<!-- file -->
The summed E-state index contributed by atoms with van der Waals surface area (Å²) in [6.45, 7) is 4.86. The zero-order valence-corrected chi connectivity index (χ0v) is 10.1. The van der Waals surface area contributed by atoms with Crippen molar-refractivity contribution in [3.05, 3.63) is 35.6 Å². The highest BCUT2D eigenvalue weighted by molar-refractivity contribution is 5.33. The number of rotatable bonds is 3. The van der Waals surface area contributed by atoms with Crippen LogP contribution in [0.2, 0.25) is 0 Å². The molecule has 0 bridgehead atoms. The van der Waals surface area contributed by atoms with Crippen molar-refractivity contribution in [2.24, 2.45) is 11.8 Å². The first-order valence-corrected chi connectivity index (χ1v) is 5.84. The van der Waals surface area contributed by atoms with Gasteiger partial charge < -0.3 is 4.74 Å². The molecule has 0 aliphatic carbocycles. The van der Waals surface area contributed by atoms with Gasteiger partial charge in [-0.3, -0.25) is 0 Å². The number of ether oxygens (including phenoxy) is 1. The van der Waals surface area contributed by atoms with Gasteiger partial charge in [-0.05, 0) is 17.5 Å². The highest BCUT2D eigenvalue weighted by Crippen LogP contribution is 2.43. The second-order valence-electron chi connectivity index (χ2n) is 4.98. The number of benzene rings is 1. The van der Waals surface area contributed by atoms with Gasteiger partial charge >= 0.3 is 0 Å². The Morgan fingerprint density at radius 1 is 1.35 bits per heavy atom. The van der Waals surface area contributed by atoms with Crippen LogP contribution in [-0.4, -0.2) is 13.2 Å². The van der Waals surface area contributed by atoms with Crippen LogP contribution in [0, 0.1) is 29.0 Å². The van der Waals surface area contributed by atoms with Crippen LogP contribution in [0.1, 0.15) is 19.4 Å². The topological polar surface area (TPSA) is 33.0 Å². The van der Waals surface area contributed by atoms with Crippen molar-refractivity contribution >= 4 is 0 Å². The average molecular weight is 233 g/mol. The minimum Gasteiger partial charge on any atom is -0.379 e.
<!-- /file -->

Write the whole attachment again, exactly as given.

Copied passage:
The summed E-state index contributed by atoms with van der Waals surface area (Å²) in [6.45, 7) is 4.86. The zero-order valence-corrected chi connectivity index (χ0v) is 10.1. The van der Waals surface area contributed by atoms with Crippen molar-refractivity contribution in [3.05, 3.63) is 35.6 Å². The highest BCUT2D eigenvalue weighted by molar-refractivity contribution is 5.33. The number of rotatable bonds is 3. The van der Waals surface area contributed by atoms with Crippen LogP contribution in [0.2, 0.25) is 0 Å². The molecule has 0 bridgehead atoms. The van der Waals surface area contributed by atoms with Crippen molar-refractivity contribution in [2.24, 2.45) is 11.8 Å². The first-order valence-corrected chi connectivity index (χ1v) is 5.84. The van der Waals surface area contributed by atoms with Gasteiger partial charge < -0.3 is 4.74 Å². The molecule has 0 aliphatic carbocycles. The van der Waals surface area contributed by atoms with Gasteiger partial charge in [-0.3, -0.25) is 0 Å². The number of ether oxygens (including phenoxy) is 1. The van der Waals surface area contributed by atoms with Gasteiger partial charge in [-0.05, 0) is 17.5 Å². The highest BCUT2D eigenvalue weighted by Crippen LogP contribution is 2.43. The second-order valence-electron chi connectivity index (χ2n) is 4.98. The number of benzene rings is 1. The van der Waals surface area contributed by atoms with Gasteiger partial charge >= 0.3 is 0 Å². The Morgan fingerprint density at radius 1 is 1.35 bits per heavy atom. The van der Waals surface area contributed by atoms with Crippen LogP contribution in [-0.4, -0.2) is 13.2 Å². The van der Waals surface area contributed by atoms with Crippen LogP contribution in [0, 0.1) is 29.0 Å². The van der Waals surface area contributed by atoms with Crippen LogP contribution in [0.1, 0.15) is 19.4 Å². The topological polar surface area (TPSA) is 33.0 Å². The van der Waals surface area contributed by atoms with Crippen molar-refractivity contribution >= 4 is 0 Å². The average molecular weight is 233 g/mol. The minimum Gasteiger partial charge on any atom is -0.379 e.